Art Dudley Posted: Nov 13, 2009 0 comments
Every now and then an affordable product comes along that's so good, even wealthy shoppers want it. Past examples in domestic audio include the Rega RB300 tonearm, the original Quicksilver Mono amplifier, the Grace F9E phono cartridge—even Sony's unwitting CD player, the original PlayStation. Based on word of mouth alone, one might add the HRT Music Streamer+ to that lauded list.
John Atkinson Posted: Sep 07, 2010 Published: Aug 07, 1988 1 comments
I like reviewing loudspeakers. The more you become familiar with the art, the greater the sense of anticipation as you open up a pair of cartons. A visual inspection of the speaker always reveals a challenging mixture of the familiar and the new. The size of the cabinet is always the first clue—has sensitivity been a design priority or was low-frequency extension uppermost in the designer's thoughts? You espy a known drive-unit—has this tweeter's propensity for upper-presence sizzle been tamed? You find a reflex port on the rear panel—has the temptation to go for a "commercial," under-damped bass alignment been successfully resisted? You spot factors which intuitively seem wrong for precise stereo—a wide baffle lacking any kind of absorbent covering for diffraction control; a grille frame which puts acoustic obstacles in the way of the wavefront emerging from the tweeter.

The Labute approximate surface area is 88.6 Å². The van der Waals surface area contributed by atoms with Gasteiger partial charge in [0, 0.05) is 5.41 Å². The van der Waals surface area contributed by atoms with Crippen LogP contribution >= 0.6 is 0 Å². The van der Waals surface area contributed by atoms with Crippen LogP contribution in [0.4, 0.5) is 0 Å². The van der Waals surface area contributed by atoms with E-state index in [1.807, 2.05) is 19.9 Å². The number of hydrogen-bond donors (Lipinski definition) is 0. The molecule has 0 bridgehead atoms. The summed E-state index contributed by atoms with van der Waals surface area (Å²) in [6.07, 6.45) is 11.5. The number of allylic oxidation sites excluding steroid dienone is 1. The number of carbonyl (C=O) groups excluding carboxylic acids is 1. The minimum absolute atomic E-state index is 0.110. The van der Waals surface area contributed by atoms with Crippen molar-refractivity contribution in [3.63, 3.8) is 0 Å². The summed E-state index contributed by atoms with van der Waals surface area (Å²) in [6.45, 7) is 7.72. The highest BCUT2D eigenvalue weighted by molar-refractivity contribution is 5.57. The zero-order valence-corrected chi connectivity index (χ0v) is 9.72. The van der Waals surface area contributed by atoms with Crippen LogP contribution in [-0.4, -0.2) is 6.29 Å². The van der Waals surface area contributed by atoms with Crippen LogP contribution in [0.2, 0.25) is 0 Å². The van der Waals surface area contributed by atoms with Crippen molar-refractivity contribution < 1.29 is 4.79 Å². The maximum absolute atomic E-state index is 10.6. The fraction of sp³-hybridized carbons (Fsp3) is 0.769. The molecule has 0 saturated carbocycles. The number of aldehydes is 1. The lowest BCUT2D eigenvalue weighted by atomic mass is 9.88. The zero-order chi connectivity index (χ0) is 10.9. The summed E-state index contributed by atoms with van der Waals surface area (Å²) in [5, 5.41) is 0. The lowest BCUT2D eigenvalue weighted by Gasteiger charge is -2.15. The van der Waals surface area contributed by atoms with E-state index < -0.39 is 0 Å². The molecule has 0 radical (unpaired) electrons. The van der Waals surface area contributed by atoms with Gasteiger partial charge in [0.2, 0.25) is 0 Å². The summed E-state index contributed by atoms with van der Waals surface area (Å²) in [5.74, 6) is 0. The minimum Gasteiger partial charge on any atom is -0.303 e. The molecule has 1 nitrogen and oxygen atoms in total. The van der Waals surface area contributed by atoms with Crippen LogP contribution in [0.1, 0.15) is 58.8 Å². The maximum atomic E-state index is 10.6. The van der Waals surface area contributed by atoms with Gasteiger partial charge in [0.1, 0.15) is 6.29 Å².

Robert J. Reina Posted: Apr 18, 2004 Published: Apr 01, 2004 0 comments
It was 20 years ago that I began audio reviewing as a second career. It was also 20 years ago that I made my first very expensive audio purchase: a pair of Infinity RS-1b speakers. The RS-1b was a landmark speaker in its day, and very costly for the time at $5500/pair. (I think my dentist has just spent more than that on a TV.) In retrospect, the RS-1b was an extraordinary value. With four large towers, more than 30 drivers, and a servo network and a passive crossover, the Infinity RS-1b resolved a significant amount of detail, was capable of large dynamic swings, had pinpoint image specificity on a wide, deep soundstage, and was capable of reproducing a convincing bottom octave in the right room when paired with the right associated equipment. Its main weaknesses were a relative lack of coherence due to its use of three different types of drivers to cover the various frequency ranges, and both the midrange/tweeter towers and woofer columns were picky about amplifier matching.